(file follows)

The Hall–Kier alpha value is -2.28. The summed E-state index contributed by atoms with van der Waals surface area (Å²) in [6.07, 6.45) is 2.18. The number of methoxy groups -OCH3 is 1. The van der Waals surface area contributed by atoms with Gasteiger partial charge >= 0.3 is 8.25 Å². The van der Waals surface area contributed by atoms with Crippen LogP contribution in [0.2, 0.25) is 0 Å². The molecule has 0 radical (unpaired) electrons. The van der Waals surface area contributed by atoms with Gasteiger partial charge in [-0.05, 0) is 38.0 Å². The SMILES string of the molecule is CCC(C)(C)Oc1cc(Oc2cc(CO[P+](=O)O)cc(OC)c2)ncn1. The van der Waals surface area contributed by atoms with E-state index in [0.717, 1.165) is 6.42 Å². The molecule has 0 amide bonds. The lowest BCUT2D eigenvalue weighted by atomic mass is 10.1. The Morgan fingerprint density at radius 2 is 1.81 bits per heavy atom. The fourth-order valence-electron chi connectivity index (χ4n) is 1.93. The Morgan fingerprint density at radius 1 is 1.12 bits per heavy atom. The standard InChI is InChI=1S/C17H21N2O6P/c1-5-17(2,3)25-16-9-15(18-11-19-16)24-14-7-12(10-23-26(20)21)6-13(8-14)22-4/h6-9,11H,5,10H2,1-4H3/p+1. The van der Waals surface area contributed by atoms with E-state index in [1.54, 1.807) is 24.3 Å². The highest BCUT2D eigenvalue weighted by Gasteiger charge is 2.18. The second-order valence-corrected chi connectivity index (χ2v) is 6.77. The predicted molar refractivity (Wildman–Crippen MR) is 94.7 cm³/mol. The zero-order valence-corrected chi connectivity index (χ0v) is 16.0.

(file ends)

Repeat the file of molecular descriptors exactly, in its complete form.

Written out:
The Hall–Kier alpha value is -2.28. The summed E-state index contributed by atoms with van der Waals surface area (Å²) in [6.07, 6.45) is 2.18. The number of methoxy groups -OCH3 is 1. The van der Waals surface area contributed by atoms with Gasteiger partial charge >= 0.3 is 8.25 Å². The van der Waals surface area contributed by atoms with Crippen LogP contribution in [0.2, 0.25) is 0 Å². The molecule has 0 radical (unpaired) electrons. The van der Waals surface area contributed by atoms with Gasteiger partial charge in [-0.05, 0) is 38.0 Å². The SMILES string of the molecule is CCC(C)(C)Oc1cc(Oc2cc(CO[P+](=O)O)cc(OC)c2)ncn1. The van der Waals surface area contributed by atoms with E-state index in [0.717, 1.165) is 6.42 Å². The molecule has 0 amide bonds. The lowest BCUT2D eigenvalue weighted by atomic mass is 10.1. The Morgan fingerprint density at radius 2 is 1.81 bits per heavy atom. The fourth-order valence-electron chi connectivity index (χ4n) is 1.93. The Morgan fingerprint density at radius 1 is 1.12 bits per heavy atom. The standard InChI is InChI=1S/C17H21N2O6P/c1-5-17(2,3)25-16-9-15(18-11-19-16)24-14-7-12(10-23-26(20)21)6-13(8-14)22-4/h6-9,11H,5,10H2,1-4H3/p+1. The van der Waals surface area contributed by atoms with E-state index in [1.54, 1.807) is 24.3 Å². The highest BCUT2D eigenvalue weighted by Gasteiger charge is 2.18. The second-order valence-corrected chi connectivity index (χ2v) is 6.77. The predicted molar refractivity (Wildman–Crippen MR) is 94.7 cm³/mol. The zero-order valence-corrected chi connectivity index (χ0v) is 16.0.